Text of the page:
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More Than Two Dozen Cities And States Are Suing Big Oil Over Climate Change

Honolulu has lost more than 5 miles of its famous beaches to sea level rise and storm surges. Sunny-day flooding during high tides makes many city roads impassable, and water mains for the public drinking water system are corroding from saltwater because of sea level rise.

The damage has left the city and county spending millions of dollars on repairs and infrastructure to try to adapt to the rising risks.

Future costs will almost certainly be higher. More than $19 billion in property value, at today’s dollars, is at risk by 2100 from projected sea level rise, driven by greenhouse gas emissions largely from the burning of fossil fuels. Elsewhere in Honolulu County, which covers all of Oahu, many coastal communities will be cut off or uninhabitable.

Unwilling to have their taxpayers bear the full brunt of these costs, the city and county sued Sunoco LP, Exxon Mobil Corp. and other big oil companies in 2020.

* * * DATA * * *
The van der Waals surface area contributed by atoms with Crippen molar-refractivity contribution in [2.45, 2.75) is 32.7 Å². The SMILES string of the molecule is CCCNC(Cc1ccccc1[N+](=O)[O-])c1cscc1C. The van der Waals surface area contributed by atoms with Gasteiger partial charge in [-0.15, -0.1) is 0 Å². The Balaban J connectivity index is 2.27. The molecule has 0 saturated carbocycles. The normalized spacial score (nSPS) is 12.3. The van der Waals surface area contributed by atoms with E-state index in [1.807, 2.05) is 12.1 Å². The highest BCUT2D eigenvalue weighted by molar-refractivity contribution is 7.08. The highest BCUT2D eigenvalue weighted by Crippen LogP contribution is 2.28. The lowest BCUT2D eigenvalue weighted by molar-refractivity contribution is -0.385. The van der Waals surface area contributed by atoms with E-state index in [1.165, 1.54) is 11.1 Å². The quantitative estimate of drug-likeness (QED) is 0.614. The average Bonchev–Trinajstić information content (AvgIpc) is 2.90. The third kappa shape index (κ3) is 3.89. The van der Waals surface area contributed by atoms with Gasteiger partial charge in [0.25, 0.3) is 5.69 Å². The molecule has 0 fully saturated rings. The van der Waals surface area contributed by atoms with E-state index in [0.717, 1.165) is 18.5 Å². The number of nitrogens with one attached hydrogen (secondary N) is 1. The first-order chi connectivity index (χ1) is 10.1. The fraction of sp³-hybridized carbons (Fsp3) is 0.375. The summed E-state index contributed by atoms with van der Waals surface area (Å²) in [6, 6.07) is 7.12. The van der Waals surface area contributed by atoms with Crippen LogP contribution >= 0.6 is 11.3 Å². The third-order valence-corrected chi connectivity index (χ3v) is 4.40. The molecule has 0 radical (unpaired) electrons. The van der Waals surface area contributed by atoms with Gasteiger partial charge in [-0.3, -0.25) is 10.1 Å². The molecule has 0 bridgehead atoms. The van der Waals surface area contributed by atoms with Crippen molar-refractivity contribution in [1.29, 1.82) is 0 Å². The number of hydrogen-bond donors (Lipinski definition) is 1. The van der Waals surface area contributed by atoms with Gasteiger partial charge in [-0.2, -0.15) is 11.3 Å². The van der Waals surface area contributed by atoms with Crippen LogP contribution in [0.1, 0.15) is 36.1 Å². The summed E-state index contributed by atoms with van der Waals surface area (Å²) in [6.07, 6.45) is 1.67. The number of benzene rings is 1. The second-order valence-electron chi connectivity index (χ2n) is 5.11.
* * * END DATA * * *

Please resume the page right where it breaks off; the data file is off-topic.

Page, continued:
Their case—one of more than two dozen involving U.S. cities, counties and states suing the oil industry over climate change—just got a break from the U.S. Supreme Court. That has significantly increased their odds of succeeding.

Suing Over the Cost of Climate Change

At stake in all of these cases is who pays for the staggering cost of a changing climate.

Local and state governments that are suing want to hold the major oil companies responsible for the costs of responding to disasters that scientists are increasingly able to attribute to climate disruption and tie back to the fossil fuel industry. Several of the plaintiffs accuse the companies of lying to the public about their products’ risks in violation of state or local consumer protection laws that prohibit false advertising.

The governments in the Honolulu case allege that the oil companies “are directly responsible” for a substantial rise in carbon dioxide emissions that have been driving climate change. They say the companies should contribute their fair share to defray some of the costs.

The gist of Honolulu’s complaint is that the big oil companies have known for decades that their products cause climate change,

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